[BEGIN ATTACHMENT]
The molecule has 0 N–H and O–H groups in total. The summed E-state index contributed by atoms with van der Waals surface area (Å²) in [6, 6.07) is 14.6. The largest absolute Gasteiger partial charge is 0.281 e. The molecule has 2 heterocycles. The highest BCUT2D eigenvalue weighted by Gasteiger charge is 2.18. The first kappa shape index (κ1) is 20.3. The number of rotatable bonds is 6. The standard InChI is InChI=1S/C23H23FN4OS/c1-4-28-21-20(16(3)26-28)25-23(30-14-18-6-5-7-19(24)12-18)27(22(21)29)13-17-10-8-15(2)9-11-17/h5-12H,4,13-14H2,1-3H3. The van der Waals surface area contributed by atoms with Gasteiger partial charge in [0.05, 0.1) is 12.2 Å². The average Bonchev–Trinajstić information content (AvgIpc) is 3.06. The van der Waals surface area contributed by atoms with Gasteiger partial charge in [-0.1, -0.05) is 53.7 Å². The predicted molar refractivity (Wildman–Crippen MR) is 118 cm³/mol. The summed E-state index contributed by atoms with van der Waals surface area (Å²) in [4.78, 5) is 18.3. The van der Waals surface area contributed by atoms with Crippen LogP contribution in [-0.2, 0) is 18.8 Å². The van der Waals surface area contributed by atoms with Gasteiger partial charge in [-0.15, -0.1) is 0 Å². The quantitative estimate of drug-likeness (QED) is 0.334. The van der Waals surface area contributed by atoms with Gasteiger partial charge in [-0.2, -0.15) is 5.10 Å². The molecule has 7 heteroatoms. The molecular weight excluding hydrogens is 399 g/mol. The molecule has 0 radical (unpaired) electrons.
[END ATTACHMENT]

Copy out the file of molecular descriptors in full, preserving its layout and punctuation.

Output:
The molecule has 0 N–H and O–H groups in total. The summed E-state index contributed by atoms with van der Waals surface area (Å²) in [6, 6.07) is 14.6. The largest absolute Gasteiger partial charge is 0.281 e. The molecule has 2 heterocycles. The highest BCUT2D eigenvalue weighted by Gasteiger charge is 2.18. The first kappa shape index (κ1) is 20.3. The number of rotatable bonds is 6. The standard InChI is InChI=1S/C23H23FN4OS/c1-4-28-21-20(16(3)26-28)25-23(30-14-18-6-5-7-19(24)12-18)27(22(21)29)13-17-10-8-15(2)9-11-17/h5-12H,4,13-14H2,1-3H3. The van der Waals surface area contributed by atoms with Gasteiger partial charge in [0.05, 0.1) is 12.2 Å². The average Bonchev–Trinajstić information content (AvgIpc) is 3.06. The van der Waals surface area contributed by atoms with Gasteiger partial charge in [-0.1, -0.05) is 53.7 Å². The predicted molar refractivity (Wildman–Crippen MR) is 118 cm³/mol. The summed E-state index contributed by atoms with van der Waals surface area (Å²) in [4.78, 5) is 18.3. The van der Waals surface area contributed by atoms with Crippen LogP contribution in [-0.2, 0) is 18.8 Å². The van der Waals surface area contributed by atoms with Gasteiger partial charge in [-0.15, -0.1) is 0 Å². The quantitative estimate of drug-likeness (QED) is 0.334. The van der Waals surface area contributed by atoms with Gasteiger partial charge in [-0.2, -0.15) is 5.10 Å². The molecule has 7 heteroatoms. The molecular weight excluding hydrogens is 399 g/mol. The molecule has 0 radical (unpaired) electrons.